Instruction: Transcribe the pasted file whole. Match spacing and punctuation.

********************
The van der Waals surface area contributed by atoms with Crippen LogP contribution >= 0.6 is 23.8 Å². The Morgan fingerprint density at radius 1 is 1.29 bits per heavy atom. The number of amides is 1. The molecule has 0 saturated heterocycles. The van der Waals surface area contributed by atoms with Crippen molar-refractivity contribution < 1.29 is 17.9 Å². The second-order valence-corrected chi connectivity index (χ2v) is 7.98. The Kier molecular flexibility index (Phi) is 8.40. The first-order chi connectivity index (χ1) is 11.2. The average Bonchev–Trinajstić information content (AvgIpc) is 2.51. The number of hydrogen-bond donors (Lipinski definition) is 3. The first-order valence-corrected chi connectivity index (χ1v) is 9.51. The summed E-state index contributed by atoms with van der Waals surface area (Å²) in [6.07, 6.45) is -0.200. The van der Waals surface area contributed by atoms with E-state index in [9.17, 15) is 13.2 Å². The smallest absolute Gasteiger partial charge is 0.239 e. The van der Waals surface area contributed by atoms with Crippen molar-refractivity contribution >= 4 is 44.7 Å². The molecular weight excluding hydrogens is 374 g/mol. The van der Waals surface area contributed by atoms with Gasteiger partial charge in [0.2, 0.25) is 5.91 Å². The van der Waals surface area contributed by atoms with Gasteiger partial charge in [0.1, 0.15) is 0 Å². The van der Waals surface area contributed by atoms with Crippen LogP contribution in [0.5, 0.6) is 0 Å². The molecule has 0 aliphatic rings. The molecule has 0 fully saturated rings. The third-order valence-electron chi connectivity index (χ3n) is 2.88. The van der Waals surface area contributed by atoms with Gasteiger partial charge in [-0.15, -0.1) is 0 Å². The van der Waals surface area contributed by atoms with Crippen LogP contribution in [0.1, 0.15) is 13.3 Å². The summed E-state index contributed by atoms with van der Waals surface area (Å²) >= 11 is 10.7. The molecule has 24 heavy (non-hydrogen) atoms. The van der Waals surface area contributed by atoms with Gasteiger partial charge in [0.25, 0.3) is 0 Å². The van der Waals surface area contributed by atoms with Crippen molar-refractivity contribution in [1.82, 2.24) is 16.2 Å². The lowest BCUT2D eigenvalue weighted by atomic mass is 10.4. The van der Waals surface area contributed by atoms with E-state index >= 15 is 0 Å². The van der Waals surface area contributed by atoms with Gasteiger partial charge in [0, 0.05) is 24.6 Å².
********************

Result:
The van der Waals surface area contributed by atoms with Crippen LogP contribution >= 0.6 is 23.8 Å². The Morgan fingerprint density at radius 1 is 1.29 bits per heavy atom. The number of amides is 1. The molecule has 0 saturated heterocycles. The van der Waals surface area contributed by atoms with Crippen molar-refractivity contribution < 1.29 is 17.9 Å². The second-order valence-corrected chi connectivity index (χ2v) is 7.98. The Kier molecular flexibility index (Phi) is 8.40. The first-order chi connectivity index (χ1) is 11.2. The average Bonchev–Trinajstić information content (AvgIpc) is 2.51. The number of hydrogen-bond donors (Lipinski definition) is 3. The first-order valence-corrected chi connectivity index (χ1v) is 9.51. The summed E-state index contributed by atoms with van der Waals surface area (Å²) in [6.07, 6.45) is -0.200. The van der Waals surface area contributed by atoms with E-state index in [9.17, 15) is 13.2 Å². The smallest absolute Gasteiger partial charge is 0.239 e. The van der Waals surface area contributed by atoms with Crippen molar-refractivity contribution >= 4 is 44.7 Å². The molecular weight excluding hydrogens is 374 g/mol. The van der Waals surface area contributed by atoms with Gasteiger partial charge in [0.2, 0.25) is 5.91 Å². The van der Waals surface area contributed by atoms with Gasteiger partial charge in [0.1, 0.15) is 0 Å². The van der Waals surface area contributed by atoms with Crippen LogP contribution in [0.5, 0.6) is 0 Å². The molecule has 0 aliphatic rings. The molecule has 0 fully saturated rings. The third-order valence-electron chi connectivity index (χ3n) is 2.88. The van der Waals surface area contributed by atoms with Gasteiger partial charge in [-0.15, -0.1) is 0 Å². The van der Waals surface area contributed by atoms with Crippen LogP contribution in [0.1, 0.15) is 13.3 Å². The summed E-state index contributed by atoms with van der Waals surface area (Å²) >= 11 is 10.7. The molecule has 24 heavy (non-hydrogen) atoms. The van der Waals surface area contributed by atoms with Gasteiger partial charge in [0.25, 0.3) is 0 Å². The van der Waals surface area contributed by atoms with Crippen molar-refractivity contribution in [1.82, 2.24) is 16.2 Å². The lowest BCUT2D eigenvalue weighted by atomic mass is 10.4. The van der Waals surface area contributed by atoms with E-state index >= 15 is 0 Å². The van der Waals surface area contributed by atoms with Gasteiger partial charge in [0, 0.05) is 24.6 Å².